Gilbert and Linda Rivera are in their 70's and well into retirement,
but one of the things that makes this couple unique is that they never
stopped learning. Unlike many investors, they are in the habit of asking
very good questions and they both require the person answering the questions
to back up their position with solid evidence they can understand and
apply. The couple married right out of college In New York where they
agreed being average was not something to strive for. They stand on a
foundation of being and doing things that are above average.
Gilbert enjoys telling lots of stories. He talked about his various trips on business to Japan. Gil remembers back in 1988-89 when most Americans worried that Japan would become Masters of the Universe by replacing the USA in the number one spot by having the highest Gross Domestic Product in the world. The GDP rate is directly connected with all of the domestic productions and exports of the country. The higher production means higher exports which results to higher GDP rate. Today, we are in economical war and every country wants to be at the top of the list in this economy race. Data from the World Bank are in 2013 US dollars. You probably haven't noticed that Japan quietly slipped from number 2 in GDP to number 3 today. You won't be surprised that China has taken Japan's spot. GDP for Japan stands at $5,149,897 million, China is at $9,020,309 million, and the USA stays in the number 1 position at $16,237,746. There are lots of reasons observers offer for explaining why Japan has slipped and may continue to slide further from number 3. The reasons that make the most sense to me is Japan did not enjoy a baby boom and remained insular from immigration.
You might remember the good old days in Japan when a 1,000 sq ft condo in Tokyo sold for $1M. At that time I understood that the value of the real estate in Tokyo was worth more than the value of the real estate in the USA. Earlier this year, according to The Economist, home prices were picking up globally. The magazine's house pricing index found that values are rising in 18 of the 23 countries they track, compared with just 12 a year ago. Japan, however, has a vastly different reality. As we study the data we see that from early 1991 peak to first quarter 2013, the average home price in Japan is off 52%.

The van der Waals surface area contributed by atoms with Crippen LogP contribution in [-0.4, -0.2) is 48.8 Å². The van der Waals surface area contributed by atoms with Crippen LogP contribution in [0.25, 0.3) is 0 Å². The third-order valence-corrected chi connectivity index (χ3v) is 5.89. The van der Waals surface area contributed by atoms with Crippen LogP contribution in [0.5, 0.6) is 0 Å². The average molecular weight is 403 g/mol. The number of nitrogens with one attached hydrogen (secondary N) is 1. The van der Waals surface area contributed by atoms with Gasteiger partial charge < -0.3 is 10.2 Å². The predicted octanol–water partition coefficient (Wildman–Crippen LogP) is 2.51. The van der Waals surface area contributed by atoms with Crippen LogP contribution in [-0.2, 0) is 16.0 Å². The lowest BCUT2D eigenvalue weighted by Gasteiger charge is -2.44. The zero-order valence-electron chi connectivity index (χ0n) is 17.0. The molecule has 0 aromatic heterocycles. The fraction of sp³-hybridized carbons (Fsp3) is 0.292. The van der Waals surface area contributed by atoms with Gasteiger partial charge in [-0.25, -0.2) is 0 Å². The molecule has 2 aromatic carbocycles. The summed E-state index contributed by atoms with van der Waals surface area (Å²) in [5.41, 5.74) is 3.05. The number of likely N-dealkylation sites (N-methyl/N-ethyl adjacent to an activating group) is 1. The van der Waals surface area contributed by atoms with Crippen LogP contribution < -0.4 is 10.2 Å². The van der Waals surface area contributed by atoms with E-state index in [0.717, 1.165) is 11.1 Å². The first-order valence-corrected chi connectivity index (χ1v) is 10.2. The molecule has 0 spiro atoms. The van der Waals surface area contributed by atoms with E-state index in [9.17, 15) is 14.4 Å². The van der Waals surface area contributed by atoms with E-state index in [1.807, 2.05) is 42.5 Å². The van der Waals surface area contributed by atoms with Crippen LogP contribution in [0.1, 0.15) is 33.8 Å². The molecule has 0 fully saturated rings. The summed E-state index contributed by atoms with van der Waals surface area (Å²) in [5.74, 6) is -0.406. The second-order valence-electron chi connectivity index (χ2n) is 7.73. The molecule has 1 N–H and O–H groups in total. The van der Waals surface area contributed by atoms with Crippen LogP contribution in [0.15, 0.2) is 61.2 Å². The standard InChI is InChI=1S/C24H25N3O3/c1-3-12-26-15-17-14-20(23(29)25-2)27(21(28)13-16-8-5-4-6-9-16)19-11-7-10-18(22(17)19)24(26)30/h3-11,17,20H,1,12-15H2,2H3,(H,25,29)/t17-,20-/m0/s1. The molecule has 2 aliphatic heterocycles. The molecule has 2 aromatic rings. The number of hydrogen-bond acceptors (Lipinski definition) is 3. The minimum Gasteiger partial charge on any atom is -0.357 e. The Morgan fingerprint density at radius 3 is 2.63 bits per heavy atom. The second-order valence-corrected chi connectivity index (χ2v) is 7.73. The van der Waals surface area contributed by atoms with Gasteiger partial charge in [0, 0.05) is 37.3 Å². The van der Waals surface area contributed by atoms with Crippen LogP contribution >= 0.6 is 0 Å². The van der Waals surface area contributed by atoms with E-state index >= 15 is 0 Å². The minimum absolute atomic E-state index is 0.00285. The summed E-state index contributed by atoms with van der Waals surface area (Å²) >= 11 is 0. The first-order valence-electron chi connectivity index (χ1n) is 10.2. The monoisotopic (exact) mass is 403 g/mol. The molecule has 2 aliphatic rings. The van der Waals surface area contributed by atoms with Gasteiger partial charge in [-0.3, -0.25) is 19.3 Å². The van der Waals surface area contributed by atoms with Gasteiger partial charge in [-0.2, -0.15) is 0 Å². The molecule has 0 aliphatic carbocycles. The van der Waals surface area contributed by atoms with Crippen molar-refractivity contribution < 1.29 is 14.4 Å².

What could this mean to you? Bailout Nation, author Barry Ritholtz, says, "The US residential housing market is tracking the Japanese experience, but shifted 15 years. Japan had their boom peak in 1989 - equities and real estate - and suffered for decades afterwards. The US saw a peak in 1999 (income, employment), 2000 (stock market), 2006 (housing) and 2007 (not tech stocks). We are now a mere decade into the recovery from its credit crisis." Ritholtz reveals that the Japan real estate market and stock market have both been flat for over 20 years. That situation would make it difficult for those well-educated, hardworking citizens to have a nice day. It might also help explain why friends of mine who have visited Japan recently were shocked to find that young people from 20 to 30 years old are still living at home, but aren't having sex. Thanks to the US Census Bureau we can see that Americans in their 20s total over 70 million, which is the same size of the Baby Boom Generation. The USA is also the only industrialized country where the birth rates are higher than the annual death rates.
You've seen the movie
When it comes to country survival, the USA is OK. When it comes to investors who are taking income in retirement, it may become quite a hurdle for that income to last if the US stock market is flat for decades. If what happened to Japan's real estate and stock market happens here now is the time to find out what strategies you can own to weather the storm so you can stay in the game.
Representatives. Securities and investment advisory services offered through NATIONAL PLANNING CORP. (NPC),
NPC of America in FL & NY, Member FINRA/SIPC, and a Registered Investment Adviser
Investors Advantage and NPC are separate and unrelated companies.